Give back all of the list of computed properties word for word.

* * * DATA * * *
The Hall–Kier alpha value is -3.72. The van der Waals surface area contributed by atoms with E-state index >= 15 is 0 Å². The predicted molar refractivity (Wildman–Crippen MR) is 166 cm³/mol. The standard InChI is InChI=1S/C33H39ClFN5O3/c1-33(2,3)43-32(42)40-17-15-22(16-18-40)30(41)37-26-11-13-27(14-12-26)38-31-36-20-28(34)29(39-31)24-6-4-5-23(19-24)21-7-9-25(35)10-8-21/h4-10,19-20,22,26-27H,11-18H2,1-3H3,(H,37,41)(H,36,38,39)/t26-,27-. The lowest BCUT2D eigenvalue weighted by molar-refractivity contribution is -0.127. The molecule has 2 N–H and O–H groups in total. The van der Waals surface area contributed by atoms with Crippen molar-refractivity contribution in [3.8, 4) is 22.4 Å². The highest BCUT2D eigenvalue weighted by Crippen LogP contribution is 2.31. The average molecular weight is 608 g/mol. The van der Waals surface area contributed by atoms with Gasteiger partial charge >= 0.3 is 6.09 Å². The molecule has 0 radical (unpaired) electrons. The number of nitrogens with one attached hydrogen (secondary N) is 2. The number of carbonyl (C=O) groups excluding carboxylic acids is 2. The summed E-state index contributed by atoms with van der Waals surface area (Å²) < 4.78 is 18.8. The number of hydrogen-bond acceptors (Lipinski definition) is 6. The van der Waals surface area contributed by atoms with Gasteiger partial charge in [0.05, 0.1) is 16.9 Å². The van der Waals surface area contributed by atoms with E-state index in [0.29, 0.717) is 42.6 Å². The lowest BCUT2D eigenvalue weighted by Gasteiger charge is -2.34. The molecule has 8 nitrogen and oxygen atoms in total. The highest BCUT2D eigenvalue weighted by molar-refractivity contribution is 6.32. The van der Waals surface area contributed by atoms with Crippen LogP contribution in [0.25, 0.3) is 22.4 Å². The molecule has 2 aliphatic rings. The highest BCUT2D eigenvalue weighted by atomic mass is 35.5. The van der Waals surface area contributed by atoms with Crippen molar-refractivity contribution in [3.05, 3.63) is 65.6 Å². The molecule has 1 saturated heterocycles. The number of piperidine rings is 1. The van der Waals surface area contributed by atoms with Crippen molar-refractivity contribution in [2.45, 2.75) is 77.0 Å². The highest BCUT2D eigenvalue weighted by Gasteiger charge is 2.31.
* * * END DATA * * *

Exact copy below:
The Hall–Kier alpha value is -3.72. The van der Waals surface area contributed by atoms with E-state index >= 15 is 0 Å². The predicted molar refractivity (Wildman–Crippen MR) is 166 cm³/mol. The standard InChI is InChI=1S/C33H39ClFN5O3/c1-33(2,3)43-32(42)40-17-15-22(16-18-40)30(41)37-26-11-13-27(14-12-26)38-31-36-20-28(34)29(39-31)24-6-4-5-23(19-24)21-7-9-25(35)10-8-21/h4-10,19-20,22,26-27H,11-18H2,1-3H3,(H,37,41)(H,36,38,39)/t26-,27-. The lowest BCUT2D eigenvalue weighted by molar-refractivity contribution is -0.127. The molecule has 2 N–H and O–H groups in total. The van der Waals surface area contributed by atoms with Crippen molar-refractivity contribution in [3.8, 4) is 22.4 Å². The highest BCUT2D eigenvalue weighted by Crippen LogP contribution is 2.31. The average molecular weight is 608 g/mol. The van der Waals surface area contributed by atoms with Gasteiger partial charge >= 0.3 is 6.09 Å². The molecule has 0 radical (unpaired) electrons. The number of nitrogens with one attached hydrogen (secondary N) is 2. The number of carbonyl (C=O) groups excluding carboxylic acids is 2. The summed E-state index contributed by atoms with van der Waals surface area (Å²) < 4.78 is 18.8. The number of hydrogen-bond acceptors (Lipinski definition) is 6. The van der Waals surface area contributed by atoms with Gasteiger partial charge in [0.05, 0.1) is 16.9 Å². The van der Waals surface area contributed by atoms with E-state index in [0.29, 0.717) is 42.6 Å². The lowest BCUT2D eigenvalue weighted by Gasteiger charge is -2.34. The molecule has 8 nitrogen and oxygen atoms in total. The highest BCUT2D eigenvalue weighted by molar-refractivity contribution is 6.32. The van der Waals surface area contributed by atoms with Crippen LogP contribution in [0.25, 0.3) is 22.4 Å². The molecule has 2 aliphatic rings. The highest BCUT2D eigenvalue weighted by atomic mass is 35.5. The van der Waals surface area contributed by atoms with Crippen molar-refractivity contribution in [3.05, 3.63) is 65.6 Å². The molecule has 1 saturated heterocycles. The number of piperidine rings is 1. The van der Waals surface area contributed by atoms with Crippen molar-refractivity contribution in [2.45, 2.75) is 77.0 Å². The highest BCUT2D eigenvalue weighted by Gasteiger charge is 2.31.